Megan has been working in and around wildfire since 2003 and is a red-carded wildland firefighter.  She holds a Master's degree in Natural Resources from the University of Idaho and a certificate in Fire Ecology, Management and Technology.  Besides moving Washington's Firewise program forward, she was also active in the state's fire coordination center.

 

Being an avid trail runner, Megan looks forward to exploring Colorado's vast trail networks with her husband and three dogs. 

Warren Edwards, a Senior Fellow with the Global Resilience Institute, (GRI), Michele Steinberg, and Tom Welle of NFPA's Wildfire Division briefed Congressional staffers interested in community resilience on the wildfire issues and challenges recently in Washington D.C. 

 

Warren discussed how GRI is looking at critical infrastructure at risk from wildfire and the potential for "western" style wildfire in the East.  GRI is part of Northeastern University and recently held a wildfire summit at NFPA Headquarters in Quincy, MA.  A key part of what that group look at was how there can be a cascading failure of critical infrastructure from a wildfire event and society's ability to be resilient to that failure.  There was also discussion on the level of awareness of wildfire risk in the East versus in the West where larger, more intense wildfires happen more frequently, but actually how more wildfires in general happen in the East.

 

Tom briefed the audience, collectively known as the Hazards Caucus Alliance, on the new types of intense fires, that aren't really all that new, and how increased costs and expenditures are not really changing the bottom line on structure losses or fatalities.  Programs such as NFPA's Firewise USA, Ready Set Go! from the International Association of Fire Chiefs and the Fire Adapted Communities Learning Network were also discussed as means to bring residents at risk to a level of being more adapted to wildfire.

 

The main point for this group was to understand that while Wildfire is a national problem, it really demands local solutions and the hope is to provide these Congressional staffers information on how the Congress can support efforts on the local level with National policy and funding.

 

(photo by Michele Steinberg:  Tom Welle (L) and Warren Edwards)

The Colorado State Forest Service, (CSFS), La Junta District is home to two National Historic sites that are pilots for demonstrating wildfire preparedness for the public.

 

Bent's Old Fort, a National Park Service Historic Site, was built in 1833 as a place for trade between Indians and trappers and later became a key staging area for the U.S. Army's march on Mexico in 1846.  The Sand Creek Massacre Historic Site represents some of the less positive aspects of our history with native tribes since that event in 1864.  But today, these two places have become points of education on not only history, but also, wildfire preparedness.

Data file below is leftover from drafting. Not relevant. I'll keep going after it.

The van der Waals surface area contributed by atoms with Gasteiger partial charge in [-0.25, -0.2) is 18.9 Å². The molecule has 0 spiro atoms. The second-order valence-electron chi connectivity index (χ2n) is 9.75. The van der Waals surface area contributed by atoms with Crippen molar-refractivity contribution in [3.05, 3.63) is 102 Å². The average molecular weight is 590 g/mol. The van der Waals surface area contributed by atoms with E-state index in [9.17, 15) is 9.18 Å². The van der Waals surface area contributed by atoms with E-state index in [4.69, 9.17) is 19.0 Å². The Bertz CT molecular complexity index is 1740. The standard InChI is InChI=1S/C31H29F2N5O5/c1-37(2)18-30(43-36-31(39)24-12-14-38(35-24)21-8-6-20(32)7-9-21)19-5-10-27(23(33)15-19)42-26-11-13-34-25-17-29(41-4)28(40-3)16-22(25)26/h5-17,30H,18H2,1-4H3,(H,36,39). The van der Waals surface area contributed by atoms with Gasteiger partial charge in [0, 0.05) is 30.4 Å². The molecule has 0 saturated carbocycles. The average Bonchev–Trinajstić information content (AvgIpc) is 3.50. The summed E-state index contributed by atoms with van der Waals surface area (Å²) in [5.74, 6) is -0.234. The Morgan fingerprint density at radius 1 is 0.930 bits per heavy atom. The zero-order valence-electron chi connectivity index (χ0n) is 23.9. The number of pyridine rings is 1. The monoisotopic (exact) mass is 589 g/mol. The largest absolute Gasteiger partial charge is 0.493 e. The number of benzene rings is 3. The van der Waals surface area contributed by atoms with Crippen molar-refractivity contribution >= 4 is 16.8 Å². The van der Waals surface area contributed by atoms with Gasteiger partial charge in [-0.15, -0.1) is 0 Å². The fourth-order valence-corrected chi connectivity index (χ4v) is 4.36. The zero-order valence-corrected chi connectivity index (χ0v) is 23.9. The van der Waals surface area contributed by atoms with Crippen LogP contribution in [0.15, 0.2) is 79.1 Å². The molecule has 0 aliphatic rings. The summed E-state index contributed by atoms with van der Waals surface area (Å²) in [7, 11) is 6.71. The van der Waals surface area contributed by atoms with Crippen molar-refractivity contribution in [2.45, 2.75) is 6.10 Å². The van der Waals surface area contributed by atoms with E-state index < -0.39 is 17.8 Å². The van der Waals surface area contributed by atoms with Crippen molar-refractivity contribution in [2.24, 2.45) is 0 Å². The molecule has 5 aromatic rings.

In partnership with NFPA, CSFS is one of 5 pilot states for Firewise Education Sites.  These are places where significant wildfire risk reduction activities are taking place, but lacking full time residents, do not qualify for recognition in NFPA's Firewise USA program.  The states asked NFPA to help them come up with a way that these sites could be showcased without the formal recognition.  Each state in the pilot program manages the work in the sites and ensures that they meet the wildfire risk reduction concepts found in the Firewise USA program.

 

Firewise State Liaison, Courtney Peterson of CSFS led the partnership between the National Park Service, CSFS, and local volunteers to get the wildfire mitigation work completed and education signage and materials developed.  The sites and the materials are designed to demonstrate what individuals can do to make their homes more ignition resistant to wildfires.  For more information see here and here.

Once again, the southeastern U.S. will see above normal wildland fire potential through the Spring months according to Predictive Services of the National Interagency Fire Center.  The coastal areas from Virginia through the Carolinas, Georgia and most of Florida are likely to see above normal activity in March along with eastern New Mexico, western Texas and southern and southeastern Kansas and Colorado.predictive services map march 2017

 

April indications show the above normal predictions expanding westward on the southeastern seaboard especially in Georgia.  Central New Mexico and some of eastern Alaska are also showing above normal potential.

 

For May and June, fire potential moderates to normal or below normal for most of the U.S.  Central New Mexico, Florida and southern Georgia remain above normal.

 

For the complete report go here.